Doonesbury cartoonist Garry Trudeau told the Washington Post this weekend that it would have been "comedy malpractice" to ignore the topic of restrictive new state laws and bills surrounding abortion. The newspapers that publish his strip, including the O, have different dynamics to consider.
Several have decided not to run Doonesbury this week, with some publishing a week of substitute Doonesburys provided by Trudeau. (That includes, by the way, papers in progressive cities like Portland, Ore.) Among North Carolina's larger newspapers, the Greensboro News & Record and Winston-Salem Journal are not running the strip. Our neighbor, the Rock-Hill Herald, also decided no. Our sister paper in Raleigh decided yes.
Rick Thames, editor of the Observer, tells me today that the O will be publishing the comic in our print edition on all but one day - Thursday. That day's strip was deemed too graphic, Rick said, and losing the one day won't disrupt the narrative of the week.
It's a decision newspapers confront frequently - especially on our editorial pages, where we choose among dozens of letters to the editor and submissions to the Buzz each day. When does something add to the collective conversation about an issue, and when does it detract? When is shock an effective communications tool, and when is it merely gratuitous? In Doonesbury's case, while some might find his humor a powerful way to expose absurdity, some might consider it offensive to seek chuckles in so serious a topic.
With comics, there's an additional consideration, of course: audience. The journalist in me prefers to err on the side of including more voices in debates, not less, but as a dad with a 10-year old who goes directly to the comics when he gets home from school, welllllll...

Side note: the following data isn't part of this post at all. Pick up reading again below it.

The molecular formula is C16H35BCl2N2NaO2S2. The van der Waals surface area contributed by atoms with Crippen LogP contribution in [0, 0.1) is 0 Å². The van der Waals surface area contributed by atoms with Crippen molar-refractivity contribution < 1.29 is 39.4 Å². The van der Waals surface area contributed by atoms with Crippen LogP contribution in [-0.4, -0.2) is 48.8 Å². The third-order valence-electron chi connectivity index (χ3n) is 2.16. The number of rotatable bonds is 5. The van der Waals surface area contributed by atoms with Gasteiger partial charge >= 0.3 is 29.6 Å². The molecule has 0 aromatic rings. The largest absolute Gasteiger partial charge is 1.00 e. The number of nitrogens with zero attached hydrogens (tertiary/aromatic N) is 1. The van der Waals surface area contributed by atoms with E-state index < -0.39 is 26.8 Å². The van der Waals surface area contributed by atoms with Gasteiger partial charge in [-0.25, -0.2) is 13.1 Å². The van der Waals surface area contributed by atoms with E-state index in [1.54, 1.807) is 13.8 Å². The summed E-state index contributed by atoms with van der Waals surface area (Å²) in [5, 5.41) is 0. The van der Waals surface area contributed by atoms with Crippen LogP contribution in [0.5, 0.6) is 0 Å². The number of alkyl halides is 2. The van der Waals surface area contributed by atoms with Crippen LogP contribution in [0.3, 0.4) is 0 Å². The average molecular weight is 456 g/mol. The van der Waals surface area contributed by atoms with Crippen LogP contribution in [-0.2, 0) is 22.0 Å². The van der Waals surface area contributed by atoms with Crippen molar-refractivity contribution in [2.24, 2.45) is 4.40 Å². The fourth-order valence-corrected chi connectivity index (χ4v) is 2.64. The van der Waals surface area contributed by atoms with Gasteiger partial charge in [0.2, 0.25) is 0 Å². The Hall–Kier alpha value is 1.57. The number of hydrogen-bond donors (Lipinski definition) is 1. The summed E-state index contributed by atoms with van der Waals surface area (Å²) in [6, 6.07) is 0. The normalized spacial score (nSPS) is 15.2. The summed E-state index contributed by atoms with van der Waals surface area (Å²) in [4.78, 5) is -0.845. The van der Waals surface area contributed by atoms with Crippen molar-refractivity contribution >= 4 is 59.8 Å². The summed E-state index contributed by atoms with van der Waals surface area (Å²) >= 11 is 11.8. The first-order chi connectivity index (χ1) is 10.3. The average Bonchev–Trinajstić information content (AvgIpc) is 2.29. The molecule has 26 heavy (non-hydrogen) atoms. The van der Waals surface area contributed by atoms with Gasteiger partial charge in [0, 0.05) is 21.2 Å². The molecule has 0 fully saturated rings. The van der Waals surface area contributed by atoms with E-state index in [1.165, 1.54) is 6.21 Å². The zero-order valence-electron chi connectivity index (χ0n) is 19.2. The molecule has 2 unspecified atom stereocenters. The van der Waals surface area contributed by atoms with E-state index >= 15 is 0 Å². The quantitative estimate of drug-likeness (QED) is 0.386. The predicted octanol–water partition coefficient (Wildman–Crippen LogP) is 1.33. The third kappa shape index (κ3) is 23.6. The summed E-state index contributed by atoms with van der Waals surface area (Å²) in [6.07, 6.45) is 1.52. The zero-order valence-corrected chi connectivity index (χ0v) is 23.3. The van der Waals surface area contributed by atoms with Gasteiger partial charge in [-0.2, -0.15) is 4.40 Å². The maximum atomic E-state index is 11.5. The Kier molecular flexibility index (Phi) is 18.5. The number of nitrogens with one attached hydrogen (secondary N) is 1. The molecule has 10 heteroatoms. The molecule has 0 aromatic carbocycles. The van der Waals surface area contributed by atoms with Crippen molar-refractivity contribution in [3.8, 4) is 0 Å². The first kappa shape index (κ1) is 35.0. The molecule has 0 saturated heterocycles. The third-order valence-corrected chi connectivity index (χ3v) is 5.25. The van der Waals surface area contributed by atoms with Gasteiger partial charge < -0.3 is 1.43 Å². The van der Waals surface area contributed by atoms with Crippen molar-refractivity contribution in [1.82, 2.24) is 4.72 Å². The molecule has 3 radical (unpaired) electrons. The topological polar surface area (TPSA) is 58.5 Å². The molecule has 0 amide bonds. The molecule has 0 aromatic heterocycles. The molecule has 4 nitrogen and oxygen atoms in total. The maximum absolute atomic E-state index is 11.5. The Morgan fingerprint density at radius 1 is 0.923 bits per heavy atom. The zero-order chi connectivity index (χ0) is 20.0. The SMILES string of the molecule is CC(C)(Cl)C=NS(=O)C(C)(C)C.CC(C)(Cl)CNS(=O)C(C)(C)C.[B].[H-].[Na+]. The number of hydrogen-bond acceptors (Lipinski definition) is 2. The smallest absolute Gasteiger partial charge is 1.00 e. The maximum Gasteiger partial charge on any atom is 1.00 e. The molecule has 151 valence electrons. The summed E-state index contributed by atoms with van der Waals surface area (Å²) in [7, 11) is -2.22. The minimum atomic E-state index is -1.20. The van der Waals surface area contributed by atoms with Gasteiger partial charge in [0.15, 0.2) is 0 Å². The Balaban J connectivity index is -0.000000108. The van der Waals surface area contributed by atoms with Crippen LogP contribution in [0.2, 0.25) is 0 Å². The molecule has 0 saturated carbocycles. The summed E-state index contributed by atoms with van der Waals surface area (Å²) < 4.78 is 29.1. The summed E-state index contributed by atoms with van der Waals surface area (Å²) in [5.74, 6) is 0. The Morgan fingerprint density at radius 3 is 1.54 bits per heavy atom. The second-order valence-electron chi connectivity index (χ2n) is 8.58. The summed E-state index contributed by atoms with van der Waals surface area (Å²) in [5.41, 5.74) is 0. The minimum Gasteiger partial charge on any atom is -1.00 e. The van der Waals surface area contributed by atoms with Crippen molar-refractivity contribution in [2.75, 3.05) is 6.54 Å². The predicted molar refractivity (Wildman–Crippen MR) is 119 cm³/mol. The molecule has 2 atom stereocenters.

Says Thames: "Readers of Doonesbury expect its creator to delve into politically and socially sensitive topics. That comes with the strip. But our comics page is a destination for all ages. Many would find that one day's installment too explicit."
John Robinson, former editor of the News & Record, writes in his excellent blog today that as an editor, he would have substituted the Doonesbury strip this week because if he's going to make readers angry, he'd rather do it with a news story.
But, he says:
Now, as a reader, I feel cheated. Doonesbury is an institution and by this time, you know what you’re going to get. Doonesbury is The Daily Show on the comics page. When people would complain that they didn’t like a particular strip, I would say, “That’s OK. We don’t expect people to like every comic we print. That’s why we publish two dozen of them with different styles and tones. You can pick and choose.”
I wish I had listened to myself and let readers pick and choose.
We don't always get these decisions right - on the editorial pages or elsewhere - but the O is finding a good balance this week. Thames notes that anyone who wants to see Thursday's strip has the option of viewing it online, in the comics section of CharlotteObserver.com, which can be found by going to the entertainment page.
Peter St. Onge